Forensic nurses play a critical role in helping victims of domestic abuse, human trafficking and sexual assault, thus making the specialization of the fastest-growing in nursing. Forensic nurses, registered nurses with specialized training to document evidence and patient accounts of abuse, and testify in court if necessary, are being celebrated this week as part of Forensic Nurses Week.
But despite the comfort these professionals offer patients and the value they provide hospitals, the forensic nursing profession may be endangered by a lack of people willing to do the job and a low perceived need for hospitals to hire them, according to an article from the St. Paul Pioneer Press.
For starters, working closely with victims of trauma can be a tough sell. "The people that we deal with, the cases that we deal with, they can kind of eat at your soul," Kristi Jarvis, a forensic nurse at Minnesota's Regions Hospital and Hennepin County Medical Center, told the newspaper. "You kind of see the worst of people, and sometimes you go home thinking, 'What is wrong with this world?' "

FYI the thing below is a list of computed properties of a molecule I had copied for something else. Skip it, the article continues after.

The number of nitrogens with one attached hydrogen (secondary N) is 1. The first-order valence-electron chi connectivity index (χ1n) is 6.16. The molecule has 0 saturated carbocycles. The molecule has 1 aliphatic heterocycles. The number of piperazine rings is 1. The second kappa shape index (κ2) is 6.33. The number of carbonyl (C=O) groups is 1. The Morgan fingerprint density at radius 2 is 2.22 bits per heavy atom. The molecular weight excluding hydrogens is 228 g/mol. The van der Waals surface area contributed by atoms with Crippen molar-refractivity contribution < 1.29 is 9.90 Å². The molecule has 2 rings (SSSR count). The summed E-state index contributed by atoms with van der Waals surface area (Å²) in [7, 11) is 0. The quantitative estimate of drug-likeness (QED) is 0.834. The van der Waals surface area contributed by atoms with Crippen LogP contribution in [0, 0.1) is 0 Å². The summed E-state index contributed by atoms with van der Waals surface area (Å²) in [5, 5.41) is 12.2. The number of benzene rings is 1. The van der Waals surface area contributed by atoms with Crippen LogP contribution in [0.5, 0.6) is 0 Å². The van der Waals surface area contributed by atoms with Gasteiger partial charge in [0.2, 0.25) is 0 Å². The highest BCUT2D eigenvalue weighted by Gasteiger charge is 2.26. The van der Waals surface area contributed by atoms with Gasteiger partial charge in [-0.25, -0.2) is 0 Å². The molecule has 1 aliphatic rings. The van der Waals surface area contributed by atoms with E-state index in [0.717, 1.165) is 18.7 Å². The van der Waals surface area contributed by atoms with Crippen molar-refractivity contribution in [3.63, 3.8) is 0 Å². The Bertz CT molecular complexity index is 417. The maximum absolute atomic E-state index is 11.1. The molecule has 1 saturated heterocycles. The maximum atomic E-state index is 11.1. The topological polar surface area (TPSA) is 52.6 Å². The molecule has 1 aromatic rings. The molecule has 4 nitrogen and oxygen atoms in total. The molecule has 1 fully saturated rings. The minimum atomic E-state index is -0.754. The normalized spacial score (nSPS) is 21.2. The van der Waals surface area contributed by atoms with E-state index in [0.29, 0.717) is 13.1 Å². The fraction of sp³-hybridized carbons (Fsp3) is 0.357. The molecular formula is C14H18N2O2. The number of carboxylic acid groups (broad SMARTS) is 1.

These types of crimes are so difficult that the victims themselves often don't report them, thus making it appear on paper that hospitals needn't fit forensic nursing into their budgets, according to the article. The International Association of Forensic Nurses (IAFN) estimates that fewer than 10 percent of hospitals have a full-time forensic nurse on staff.
But if hospitals hired forensic nurses more widely, more victims could begin to come forward, said IAFN Chief Executive Officer Carey Goryl. "Victims are already reluctant to report sexual assault," Goryl said. "Forensic nurses create a safe environment for them to do that."
With all these factors in mind, jobs for forensic nurses may not be as numerous as for nursing in general. Experts from Forensics Colleges, however, predict that opportunities for those who pursue the career path will continue to be robust.